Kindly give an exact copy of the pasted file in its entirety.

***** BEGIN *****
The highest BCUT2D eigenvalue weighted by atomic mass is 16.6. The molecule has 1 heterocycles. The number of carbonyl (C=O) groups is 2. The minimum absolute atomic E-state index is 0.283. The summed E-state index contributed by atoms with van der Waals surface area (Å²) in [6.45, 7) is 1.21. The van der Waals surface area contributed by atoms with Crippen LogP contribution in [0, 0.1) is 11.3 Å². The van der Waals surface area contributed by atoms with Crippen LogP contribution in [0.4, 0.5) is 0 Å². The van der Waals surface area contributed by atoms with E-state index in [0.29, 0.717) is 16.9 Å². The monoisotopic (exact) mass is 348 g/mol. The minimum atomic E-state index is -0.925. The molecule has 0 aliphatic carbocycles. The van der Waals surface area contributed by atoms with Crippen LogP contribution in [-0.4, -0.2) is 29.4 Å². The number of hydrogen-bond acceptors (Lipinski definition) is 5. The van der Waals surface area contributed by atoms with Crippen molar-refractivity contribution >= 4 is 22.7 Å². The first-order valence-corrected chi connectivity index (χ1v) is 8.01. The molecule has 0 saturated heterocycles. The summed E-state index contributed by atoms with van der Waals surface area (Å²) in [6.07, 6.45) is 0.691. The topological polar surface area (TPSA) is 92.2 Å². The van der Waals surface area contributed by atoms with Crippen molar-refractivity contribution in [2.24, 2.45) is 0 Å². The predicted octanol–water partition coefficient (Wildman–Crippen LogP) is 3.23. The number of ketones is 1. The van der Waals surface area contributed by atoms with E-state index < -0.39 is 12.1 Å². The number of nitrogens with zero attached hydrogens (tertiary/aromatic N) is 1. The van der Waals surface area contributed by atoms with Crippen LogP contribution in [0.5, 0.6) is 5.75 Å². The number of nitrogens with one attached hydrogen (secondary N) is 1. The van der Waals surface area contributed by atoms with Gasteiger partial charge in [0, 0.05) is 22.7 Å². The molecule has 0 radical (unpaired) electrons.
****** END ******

The highest BCUT2D eigenvalue weighted by atomic mass is 16.6. The molecule has 1 heterocycles. The number of carbonyl (C=O) groups is 2. The minimum absolute atomic E-state index is 0.283. The summed E-state index contributed by atoms with van der Waals surface area (Å²) in [6.45, 7) is 1.21. The van der Waals surface area contributed by atoms with Crippen LogP contribution in [0, 0.1) is 11.3 Å². The van der Waals surface area contributed by atoms with Crippen LogP contribution in [0.4, 0.5) is 0 Å². The van der Waals surface area contributed by atoms with E-state index in [0.29, 0.717) is 16.9 Å². The monoisotopic (exact) mass is 348 g/mol. The minimum atomic E-state index is -0.925. The molecule has 0 aliphatic carbocycles. The van der Waals surface area contributed by atoms with Crippen LogP contribution in [-0.4, -0.2) is 29.4 Å². The number of hydrogen-bond acceptors (Lipinski definition) is 5. The van der Waals surface area contributed by atoms with Crippen molar-refractivity contribution >= 4 is 22.7 Å². The first-order valence-corrected chi connectivity index (χ1v) is 8.01. The molecule has 0 saturated heterocycles. The summed E-state index contributed by atoms with van der Waals surface area (Å²) in [6.07, 6.45) is 0.691. The topological polar surface area (TPSA) is 92.2 Å². The van der Waals surface area contributed by atoms with Crippen molar-refractivity contribution in [2.24, 2.45) is 0 Å². The predicted octanol–water partition coefficient (Wildman–Crippen LogP) is 3.23. The number of ketones is 1. The van der Waals surface area contributed by atoms with E-state index < -0.39 is 12.1 Å². The number of nitrogens with zero attached hydrogens (tertiary/aromatic N) is 1. The van der Waals surface area contributed by atoms with Crippen LogP contribution in [0.5, 0.6) is 5.75 Å². The number of nitrogens with one attached hydrogen (secondary N) is 1. The van der Waals surface area contributed by atoms with Gasteiger partial charge in [0, 0.05) is 22.7 Å². The molecule has 0 radical (unpaired) electrons.